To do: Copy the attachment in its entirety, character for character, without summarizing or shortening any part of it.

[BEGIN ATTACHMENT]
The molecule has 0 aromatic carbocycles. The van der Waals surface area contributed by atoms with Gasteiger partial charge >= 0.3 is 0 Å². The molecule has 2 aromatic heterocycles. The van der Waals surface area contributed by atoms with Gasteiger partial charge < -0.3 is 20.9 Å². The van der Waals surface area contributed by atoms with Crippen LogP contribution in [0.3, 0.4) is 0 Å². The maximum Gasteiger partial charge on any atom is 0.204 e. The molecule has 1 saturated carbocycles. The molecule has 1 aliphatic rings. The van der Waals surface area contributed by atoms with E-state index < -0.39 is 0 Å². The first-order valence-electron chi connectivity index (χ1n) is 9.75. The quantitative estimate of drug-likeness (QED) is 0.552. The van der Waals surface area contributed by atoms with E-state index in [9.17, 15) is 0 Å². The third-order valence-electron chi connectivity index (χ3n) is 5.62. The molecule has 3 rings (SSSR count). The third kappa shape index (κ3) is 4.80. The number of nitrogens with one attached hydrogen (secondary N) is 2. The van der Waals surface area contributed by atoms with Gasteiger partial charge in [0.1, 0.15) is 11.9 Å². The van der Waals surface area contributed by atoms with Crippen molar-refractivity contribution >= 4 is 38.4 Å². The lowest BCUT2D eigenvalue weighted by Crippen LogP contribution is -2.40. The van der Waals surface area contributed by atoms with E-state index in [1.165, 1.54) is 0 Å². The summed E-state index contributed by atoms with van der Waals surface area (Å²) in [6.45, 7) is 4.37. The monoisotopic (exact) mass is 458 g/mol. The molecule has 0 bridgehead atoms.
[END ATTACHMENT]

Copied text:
The molecule has 0 aromatic carbocycles. The van der Waals surface area contributed by atoms with Gasteiger partial charge >= 0.3 is 0 Å². The molecule has 2 aromatic heterocycles. The van der Waals surface area contributed by atoms with Gasteiger partial charge < -0.3 is 20.9 Å². The van der Waals surface area contributed by atoms with Crippen LogP contribution in [0.3, 0.4) is 0 Å². The maximum Gasteiger partial charge on any atom is 0.204 e. The molecule has 1 saturated carbocycles. The molecule has 1 aliphatic rings. The van der Waals surface area contributed by atoms with E-state index < -0.39 is 0 Å². The first-order valence-electron chi connectivity index (χ1n) is 9.75. The quantitative estimate of drug-likeness (QED) is 0.552. The van der Waals surface area contributed by atoms with E-state index in [9.17, 15) is 0 Å². The third-order valence-electron chi connectivity index (χ3n) is 5.62. The molecule has 3 rings (SSSR count). The third kappa shape index (κ3) is 4.80. The number of nitrogens with one attached hydrogen (secondary N) is 2. The van der Waals surface area contributed by atoms with Gasteiger partial charge in [0.1, 0.15) is 11.9 Å². The van der Waals surface area contributed by atoms with Crippen molar-refractivity contribution >= 4 is 38.4 Å². The lowest BCUT2D eigenvalue weighted by Crippen LogP contribution is -2.40. The van der Waals surface area contributed by atoms with E-state index in [1.165, 1.54) is 0 Å². The summed E-state index contributed by atoms with van der Waals surface area (Å²) in [6.45, 7) is 4.37. The monoisotopic (exact) mass is 458 g/mol. The molecule has 0 bridgehead atoms.